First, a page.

Avengers: Infinity War, Captain America, Wakanda

Avengers: Infinity War director shares blunt warning for future cinematic universes

Contributed by
May 5, 2018

Between Black Panther and Avengers: Infinity War, Marvel Studios is having a year for the ages. Both films are likely to be the highest-grossing movies of the year, regardless of how Ant-Man and the Wasp performs later this summer. Even though other cinematic universes have failed to ignite the same level of interest, Hollywood still seems eager to follow in Marvel’s footsteps. But according to Infinity War co-director Joe Russo, that’s the wrong lesson to take from the Marvel films.

Via Variety, Russo was asked about the advice he would offer to anyone attempting to make a cinematic universe of their own. His response was “Yeah, don’t do it. Not everything can be sustained through a cinematic universe.”

“The advice would be to continue to look for new ways to tell stories, because I think the audience is open to it,” added Russo. “I think this new generation is going to advance storytelling in a way we haven’t seen in a long time... And they like [long-term] emotional commitment, but there’s lots of ways to engender that that do not involve building out a universe.”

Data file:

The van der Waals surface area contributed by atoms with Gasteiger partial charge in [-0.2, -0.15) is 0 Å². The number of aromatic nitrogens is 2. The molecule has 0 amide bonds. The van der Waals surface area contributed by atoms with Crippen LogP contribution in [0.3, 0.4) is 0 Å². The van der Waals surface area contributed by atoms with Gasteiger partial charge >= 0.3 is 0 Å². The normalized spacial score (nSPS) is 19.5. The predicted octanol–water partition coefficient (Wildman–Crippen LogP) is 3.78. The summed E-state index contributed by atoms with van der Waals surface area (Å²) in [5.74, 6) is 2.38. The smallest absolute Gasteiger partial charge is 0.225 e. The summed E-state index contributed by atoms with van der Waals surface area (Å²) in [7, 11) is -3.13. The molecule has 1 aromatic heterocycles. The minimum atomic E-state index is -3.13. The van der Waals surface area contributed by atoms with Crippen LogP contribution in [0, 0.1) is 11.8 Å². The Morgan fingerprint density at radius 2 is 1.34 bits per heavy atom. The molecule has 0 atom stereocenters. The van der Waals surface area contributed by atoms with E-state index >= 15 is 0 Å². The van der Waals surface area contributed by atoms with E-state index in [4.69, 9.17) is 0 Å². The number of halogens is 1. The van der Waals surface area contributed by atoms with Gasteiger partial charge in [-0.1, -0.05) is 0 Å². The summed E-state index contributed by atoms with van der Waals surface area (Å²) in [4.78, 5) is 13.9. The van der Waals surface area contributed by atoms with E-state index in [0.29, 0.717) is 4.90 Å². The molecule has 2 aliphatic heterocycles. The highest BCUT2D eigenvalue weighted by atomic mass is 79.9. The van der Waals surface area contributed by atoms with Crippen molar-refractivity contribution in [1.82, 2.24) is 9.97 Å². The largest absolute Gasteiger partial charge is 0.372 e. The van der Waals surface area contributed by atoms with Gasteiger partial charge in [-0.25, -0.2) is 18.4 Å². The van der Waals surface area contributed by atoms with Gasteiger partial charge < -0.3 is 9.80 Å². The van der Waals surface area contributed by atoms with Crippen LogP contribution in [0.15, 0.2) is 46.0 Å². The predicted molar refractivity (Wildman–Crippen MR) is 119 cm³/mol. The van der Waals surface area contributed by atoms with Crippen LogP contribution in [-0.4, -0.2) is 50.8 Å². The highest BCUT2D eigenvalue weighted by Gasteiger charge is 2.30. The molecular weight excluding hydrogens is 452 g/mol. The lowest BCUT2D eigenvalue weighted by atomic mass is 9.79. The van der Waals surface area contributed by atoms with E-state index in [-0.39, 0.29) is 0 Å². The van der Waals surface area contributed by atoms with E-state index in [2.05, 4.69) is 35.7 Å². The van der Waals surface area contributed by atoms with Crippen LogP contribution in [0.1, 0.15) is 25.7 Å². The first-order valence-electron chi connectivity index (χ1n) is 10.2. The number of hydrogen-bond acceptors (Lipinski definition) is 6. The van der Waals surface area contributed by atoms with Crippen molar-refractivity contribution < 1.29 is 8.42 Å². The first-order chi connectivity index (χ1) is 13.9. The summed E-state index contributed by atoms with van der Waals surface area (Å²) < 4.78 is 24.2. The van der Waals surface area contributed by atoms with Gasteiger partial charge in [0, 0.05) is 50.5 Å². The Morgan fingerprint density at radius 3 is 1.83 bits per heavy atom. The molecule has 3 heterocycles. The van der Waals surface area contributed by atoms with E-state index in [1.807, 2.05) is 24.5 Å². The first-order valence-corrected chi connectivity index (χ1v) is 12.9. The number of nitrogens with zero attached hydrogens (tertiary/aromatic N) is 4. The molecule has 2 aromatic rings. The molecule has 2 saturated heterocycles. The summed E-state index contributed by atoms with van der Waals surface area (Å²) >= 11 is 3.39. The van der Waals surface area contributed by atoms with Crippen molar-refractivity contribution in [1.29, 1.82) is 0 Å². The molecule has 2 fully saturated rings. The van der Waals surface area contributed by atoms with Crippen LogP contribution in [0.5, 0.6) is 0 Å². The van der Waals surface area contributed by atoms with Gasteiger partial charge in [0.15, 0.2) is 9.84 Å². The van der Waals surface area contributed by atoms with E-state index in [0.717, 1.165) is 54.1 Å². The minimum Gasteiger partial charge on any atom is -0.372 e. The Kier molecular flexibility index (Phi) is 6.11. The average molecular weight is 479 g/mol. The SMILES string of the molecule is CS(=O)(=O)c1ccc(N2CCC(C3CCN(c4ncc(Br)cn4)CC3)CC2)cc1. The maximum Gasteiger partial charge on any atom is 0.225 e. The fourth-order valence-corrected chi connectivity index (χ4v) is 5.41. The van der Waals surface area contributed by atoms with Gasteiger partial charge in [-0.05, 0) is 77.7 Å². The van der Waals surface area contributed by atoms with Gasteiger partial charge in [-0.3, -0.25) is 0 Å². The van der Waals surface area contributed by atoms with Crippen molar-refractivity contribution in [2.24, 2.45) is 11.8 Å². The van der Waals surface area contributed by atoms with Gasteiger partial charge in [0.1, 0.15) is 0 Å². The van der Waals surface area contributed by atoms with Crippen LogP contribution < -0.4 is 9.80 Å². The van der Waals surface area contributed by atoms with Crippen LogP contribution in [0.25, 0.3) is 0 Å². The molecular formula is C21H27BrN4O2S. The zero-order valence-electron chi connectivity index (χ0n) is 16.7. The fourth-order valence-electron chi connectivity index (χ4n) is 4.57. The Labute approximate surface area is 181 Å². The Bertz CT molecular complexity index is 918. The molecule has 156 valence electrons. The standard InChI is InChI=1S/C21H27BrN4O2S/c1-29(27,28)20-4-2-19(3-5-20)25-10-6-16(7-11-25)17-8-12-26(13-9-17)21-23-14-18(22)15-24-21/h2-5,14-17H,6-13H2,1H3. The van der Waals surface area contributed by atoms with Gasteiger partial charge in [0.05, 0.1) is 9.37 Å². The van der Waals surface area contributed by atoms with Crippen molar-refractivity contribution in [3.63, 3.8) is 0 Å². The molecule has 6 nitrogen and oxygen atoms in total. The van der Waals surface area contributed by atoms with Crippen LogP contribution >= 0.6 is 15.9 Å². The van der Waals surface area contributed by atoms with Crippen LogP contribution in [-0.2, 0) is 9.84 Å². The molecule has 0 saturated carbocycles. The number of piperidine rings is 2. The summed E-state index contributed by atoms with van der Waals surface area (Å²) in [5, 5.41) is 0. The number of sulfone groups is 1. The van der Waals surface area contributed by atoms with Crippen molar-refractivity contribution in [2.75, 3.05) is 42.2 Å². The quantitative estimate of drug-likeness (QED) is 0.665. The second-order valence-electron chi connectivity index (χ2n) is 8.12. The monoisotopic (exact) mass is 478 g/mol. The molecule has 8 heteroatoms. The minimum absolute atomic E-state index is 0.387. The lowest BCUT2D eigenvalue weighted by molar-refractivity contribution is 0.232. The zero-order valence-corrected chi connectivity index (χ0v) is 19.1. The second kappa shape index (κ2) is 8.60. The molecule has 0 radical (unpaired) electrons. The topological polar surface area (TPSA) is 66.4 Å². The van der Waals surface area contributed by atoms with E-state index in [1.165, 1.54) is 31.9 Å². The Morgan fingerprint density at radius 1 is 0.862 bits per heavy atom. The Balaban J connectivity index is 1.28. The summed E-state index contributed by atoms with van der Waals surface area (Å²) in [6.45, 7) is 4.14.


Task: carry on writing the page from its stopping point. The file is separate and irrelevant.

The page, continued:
Last year, Universal’s Dark Universe and the DC Extended Universe both struggled to follow in Marvel’s footsteps. The Dark Universe lined up Johnny Depp, Russell Crowe, Javier Bardem, and Angelina Jolie to star in updated Universal Monster movies, but Tom Cruise’s The Mummy landed with a thud at the box office. DC found success with its Wonder Woman film, but Justice League fell well below expectations. 

The big problem is that Dark Universe and the DCEU lost sight of making the individual movies into satisfying experiences that weren’t just setups for future films. Wonder Woman aside, DC simply didn’t give audiences enough reasons to care about seeing the DC heroes on a single team. DC tried to skip the step of giving Flash, Cyborg, and Aquaman their own movies before their inevitable teamup, and it backfired. Nobody cared about The Mummy, because they weren’t given any real reason to care. Now the Dark Universe may be DOA.

There are still a few other would-be cinematic universes waiting in the wings. Hasbro has been trying to unify its toy lines into a cohesive movieverse for years, but it hasn’t come together yet. Meanwhile, Vin Diesel is starring in a Bloodshot film that will supposedly launch a Valiant Comics cinematic universe. And perhaps it will. But not if casual fans fail to respond to it. 

Russo was probably correct about emotional engagement being the key to retaining fans and expanding from there. Earlier this week, the Russos also shared a story about Spider-Man's most affecting scene in Infinity War, which demonstrated the way they got an emotional response from the fans. In the near future, we’ll see if anyone in Hollywood will actually utilize their advice.

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